THERE is still hope of finding Suzanne Pilley’s body, but it may be decades before police get the vital breakthrough.
A former senior police officer has told the Evening News that the discovery of bones in Holyrood Park earlier this week highlighted how a body can lie undiscovered even in a populated area for years.
But a combination of advances in forensic techniques and the constant chance of a breakthrough clue will mean the hunt will always continue.
Hundreds of police and volunteers have carried out fruitless searches across hundreds of square miles of remote mountains around the Rest and Be Thankful and Hell’s Glen areas in Argyll after Gilroy’s car was traced to the area. The search operations have helped make the inquiry one of the most expensive in Lothian and Borders Police’s history, with the bill in excess of £320,000.
The source told the Evening News: “The problem is we are talking about an absolute wilderness. A searcher could have walked five feet from that body and never known it.
“But the police will have carried out exhaustive searches, and not haphazardly either. There’s been sniffer dogs and aerial reconnaissance to look for signs of disturbed earth. Areas will have been checked for signs of microbiotic activity that suggests the presence of a body.
“The bones found in Holyrood Park shows the difficulties involved. That’s an area in the middle of a densely populated city where hundreds of people have probably walked past it and it was never found.
“It also means that there is hope. History has shown that it’s quite amazing how bodies can turn up, sometimes many years later. They might be found by dog walkers or unearthed by animals.”
The former officer added: “Of course, police will be hoping that Gilroy will tell them where he has hidden the body.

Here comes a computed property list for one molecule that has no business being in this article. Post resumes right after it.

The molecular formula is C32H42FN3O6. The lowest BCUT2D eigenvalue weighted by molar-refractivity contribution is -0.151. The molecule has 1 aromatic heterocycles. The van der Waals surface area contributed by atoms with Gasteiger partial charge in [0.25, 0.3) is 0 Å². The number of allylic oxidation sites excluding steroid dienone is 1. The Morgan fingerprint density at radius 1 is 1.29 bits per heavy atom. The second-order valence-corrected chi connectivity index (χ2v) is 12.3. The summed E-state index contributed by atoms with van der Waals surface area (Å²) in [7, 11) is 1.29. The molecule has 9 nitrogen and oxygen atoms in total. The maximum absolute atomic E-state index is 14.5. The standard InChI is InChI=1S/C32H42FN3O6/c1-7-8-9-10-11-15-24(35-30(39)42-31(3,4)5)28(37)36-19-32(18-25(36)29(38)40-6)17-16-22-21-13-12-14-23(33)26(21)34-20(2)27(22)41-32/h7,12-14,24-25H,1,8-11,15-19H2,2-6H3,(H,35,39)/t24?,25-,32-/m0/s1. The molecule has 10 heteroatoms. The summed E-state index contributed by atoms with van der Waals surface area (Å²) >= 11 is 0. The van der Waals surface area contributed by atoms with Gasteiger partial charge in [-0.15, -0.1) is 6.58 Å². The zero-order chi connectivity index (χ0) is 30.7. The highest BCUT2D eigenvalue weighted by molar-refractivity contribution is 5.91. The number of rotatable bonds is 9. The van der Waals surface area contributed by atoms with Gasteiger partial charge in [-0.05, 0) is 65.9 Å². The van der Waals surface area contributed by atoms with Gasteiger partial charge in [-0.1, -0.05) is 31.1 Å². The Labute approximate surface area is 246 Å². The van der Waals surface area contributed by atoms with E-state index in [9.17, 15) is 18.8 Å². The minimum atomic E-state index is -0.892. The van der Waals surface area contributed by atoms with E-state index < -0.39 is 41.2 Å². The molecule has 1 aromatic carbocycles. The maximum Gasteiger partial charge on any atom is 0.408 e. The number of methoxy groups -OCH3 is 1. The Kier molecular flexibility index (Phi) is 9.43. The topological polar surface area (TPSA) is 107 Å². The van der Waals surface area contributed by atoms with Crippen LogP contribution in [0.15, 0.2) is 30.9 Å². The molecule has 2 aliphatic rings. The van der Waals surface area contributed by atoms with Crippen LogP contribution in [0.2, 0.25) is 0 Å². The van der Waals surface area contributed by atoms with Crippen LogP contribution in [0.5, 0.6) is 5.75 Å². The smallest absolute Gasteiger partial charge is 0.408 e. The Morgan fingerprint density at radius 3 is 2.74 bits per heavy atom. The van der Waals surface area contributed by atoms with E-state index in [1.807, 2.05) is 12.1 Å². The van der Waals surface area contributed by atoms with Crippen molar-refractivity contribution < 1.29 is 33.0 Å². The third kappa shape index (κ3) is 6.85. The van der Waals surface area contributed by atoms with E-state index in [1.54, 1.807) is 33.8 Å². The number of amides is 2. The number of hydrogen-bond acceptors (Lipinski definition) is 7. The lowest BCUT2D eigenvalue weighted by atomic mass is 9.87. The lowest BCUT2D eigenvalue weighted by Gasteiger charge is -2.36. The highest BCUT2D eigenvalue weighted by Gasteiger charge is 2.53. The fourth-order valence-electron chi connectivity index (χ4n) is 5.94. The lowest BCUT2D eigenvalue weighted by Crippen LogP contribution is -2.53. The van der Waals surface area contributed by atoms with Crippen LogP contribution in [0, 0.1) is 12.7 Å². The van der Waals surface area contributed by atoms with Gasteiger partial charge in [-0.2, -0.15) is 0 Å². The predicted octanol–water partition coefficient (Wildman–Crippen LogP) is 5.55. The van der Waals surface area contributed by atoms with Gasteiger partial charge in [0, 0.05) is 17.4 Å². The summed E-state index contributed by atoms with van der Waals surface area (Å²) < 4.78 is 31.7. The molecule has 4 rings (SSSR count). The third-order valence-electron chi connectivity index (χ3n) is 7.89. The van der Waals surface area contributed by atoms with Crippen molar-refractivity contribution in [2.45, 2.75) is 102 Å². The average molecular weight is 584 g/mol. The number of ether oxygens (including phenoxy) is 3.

“The search now will be intelligence-led and very focused. The inquiry will never be closed while there is not a body. Police will be hoping for further witnesses to come forward and the intense media coverage of the trial may spur someone to come forward who remembers seeing Gilroy’s car, for instance. There’s been cases where witnesses come forward 20 or 30 years later.
“We also don’t know what forensic developments may be available. Forensic science is advancing so rapidly that we couldn’t have dreamed of things we have now even five years ago.”
Detective Superintendent Gary Flannigan, who led the inquiry, said the case would never properly be closed until Suzanne’s remains were recovered.
He declined to speculate on whether Ms Pilley’s body was buried or dispose of in some other way, saying: “We just don’t know.”
Gilroy bought charcoal for a barbecue at a petrol station in Craigleith Road at around 4pm on May 4, just hours after he had killed Ms Pilley and with her body in the boot of his car.
Det Supt Flannigan said officers were not able to recover the charcoal, which Gilroy claimed had ben used at a family barbecue.
The officer added: “We weren’t able to contradict that.”